FROM OUR EXPERTS
Ever had a pain in the butt? No, I am not talking some crazy family member who cannot keep the mouth shut. I am talking about a real pain in the buttock region, possibly confused with low back pain.
A common cause of pain in the area of the tailbone, especially the tailbones in women, is the sacroiliac joint (SIJ). Before we proceed further, let us form a mental picture of the pelvis . The pelvis is a boney ring formed by four bones: two fused sections comprised of the pubis, ischium and ilium, one sacrum, and one coccyx. These four sections of bone are joined by strong ligaments at the pubic symphysis (in front) and the sacroiliac joints (in the back). All three of these joining points for the pelvic ring are potential sources of pain, especially in women and most especially in pregnant women. Thus, women in particular need to understand the risks for having SIJ dysfunction, the ways to diagnosis the problem, and the solutions for this pain in the butt.
By virtue of bein...
Diseases that fall under spondyloarthritis umbrella are ankylosing spondylitis , reactive arthritis (known previously as Reiter's syndrome) psoriatic arthritis and psoriatic spondylitis, and the arthritis or spondylitis associated with the inflammatory bowel diseases, ulcerative colitis and Crohn's disease . Still other patients may develop undifferentiated spondyloarthritis. This means they have symptoms or signs of one of the illnesses above, but don't develop the full blown disease. The disease most frequently begins between ages 20 and 40, but may begin before age 10. It affects more males than females. Risk factors include a family history of ankylosing spondylitis and male gender. Symptoms of Spondyloarthris The disease starts with hip or low back pain that comes and goes and is worse at night, in the morning, or after inactivity. Back pain may begin in the sacroiliac joints (between the pelvis and the spine) and involve all or part of the spine. Pain may go aw...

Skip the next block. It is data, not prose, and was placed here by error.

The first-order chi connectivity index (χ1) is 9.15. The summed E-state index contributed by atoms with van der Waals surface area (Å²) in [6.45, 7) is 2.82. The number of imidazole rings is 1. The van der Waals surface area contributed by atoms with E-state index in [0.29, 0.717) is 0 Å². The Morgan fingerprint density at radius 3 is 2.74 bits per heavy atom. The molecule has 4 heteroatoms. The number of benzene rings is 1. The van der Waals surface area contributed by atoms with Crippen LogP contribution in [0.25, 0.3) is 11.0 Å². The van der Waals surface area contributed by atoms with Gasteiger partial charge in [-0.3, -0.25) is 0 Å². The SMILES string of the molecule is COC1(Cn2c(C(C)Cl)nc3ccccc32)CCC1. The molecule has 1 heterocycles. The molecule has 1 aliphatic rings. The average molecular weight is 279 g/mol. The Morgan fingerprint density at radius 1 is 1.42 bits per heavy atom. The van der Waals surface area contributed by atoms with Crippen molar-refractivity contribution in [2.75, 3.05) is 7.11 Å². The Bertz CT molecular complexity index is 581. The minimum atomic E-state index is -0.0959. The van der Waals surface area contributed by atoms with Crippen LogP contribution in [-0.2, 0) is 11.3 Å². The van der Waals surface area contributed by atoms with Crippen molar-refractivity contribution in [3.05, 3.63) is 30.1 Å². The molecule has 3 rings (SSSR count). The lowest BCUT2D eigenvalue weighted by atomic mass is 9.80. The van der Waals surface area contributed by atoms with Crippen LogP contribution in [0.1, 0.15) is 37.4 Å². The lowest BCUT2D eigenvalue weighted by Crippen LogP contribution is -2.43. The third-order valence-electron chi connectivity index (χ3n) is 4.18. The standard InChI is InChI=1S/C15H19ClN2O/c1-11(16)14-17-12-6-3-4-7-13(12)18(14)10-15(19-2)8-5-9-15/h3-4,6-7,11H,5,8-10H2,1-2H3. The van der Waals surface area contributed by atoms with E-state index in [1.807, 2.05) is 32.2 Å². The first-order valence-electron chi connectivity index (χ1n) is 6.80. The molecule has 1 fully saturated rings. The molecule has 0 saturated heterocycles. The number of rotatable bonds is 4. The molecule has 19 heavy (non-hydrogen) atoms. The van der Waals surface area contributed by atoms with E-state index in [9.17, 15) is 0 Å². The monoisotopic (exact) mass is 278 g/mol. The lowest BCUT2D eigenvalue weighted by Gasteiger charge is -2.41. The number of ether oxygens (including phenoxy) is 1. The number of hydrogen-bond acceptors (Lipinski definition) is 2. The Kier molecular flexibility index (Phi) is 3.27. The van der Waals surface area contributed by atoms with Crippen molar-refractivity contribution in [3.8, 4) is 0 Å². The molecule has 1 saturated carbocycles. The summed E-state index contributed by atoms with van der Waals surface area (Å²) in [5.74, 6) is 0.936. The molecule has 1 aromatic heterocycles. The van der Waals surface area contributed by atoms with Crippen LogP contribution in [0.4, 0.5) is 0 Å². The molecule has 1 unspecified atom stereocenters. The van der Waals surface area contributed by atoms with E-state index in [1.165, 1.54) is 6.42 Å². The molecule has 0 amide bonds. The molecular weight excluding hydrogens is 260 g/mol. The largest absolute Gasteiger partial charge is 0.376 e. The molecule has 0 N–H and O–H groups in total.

I've discussed Actemra often in this blog, and once again it
has been in the news: the British medical journal The Lancet earlier this month published two studies that showed its effectiveness in the treatment of
rheumatoid arthritis and juvenile rheumatoid arthritis .
Actemra, for those of you who may not yet know, is a drug
that is currently being considered by the FDA for use in Rheumatoid Arthritis.
The results from the so-called OPTION trial were from a
major Phase III international study. This study found that Actemra improved not
only symptoms but also quality of life when compared to methotrexate.
The OPTION study was designed so that study subjects
received either Actemra plus methotrexate OR placebo plus methotrexate. The
study was conducted in 17 countries outside the United States. More than half the
patients treated with Actemra -- 58.5% --
of achieved a 20% reduction in rheumatoid arthritis symptoms compared to just 26.5%
who were taking the placebo p...
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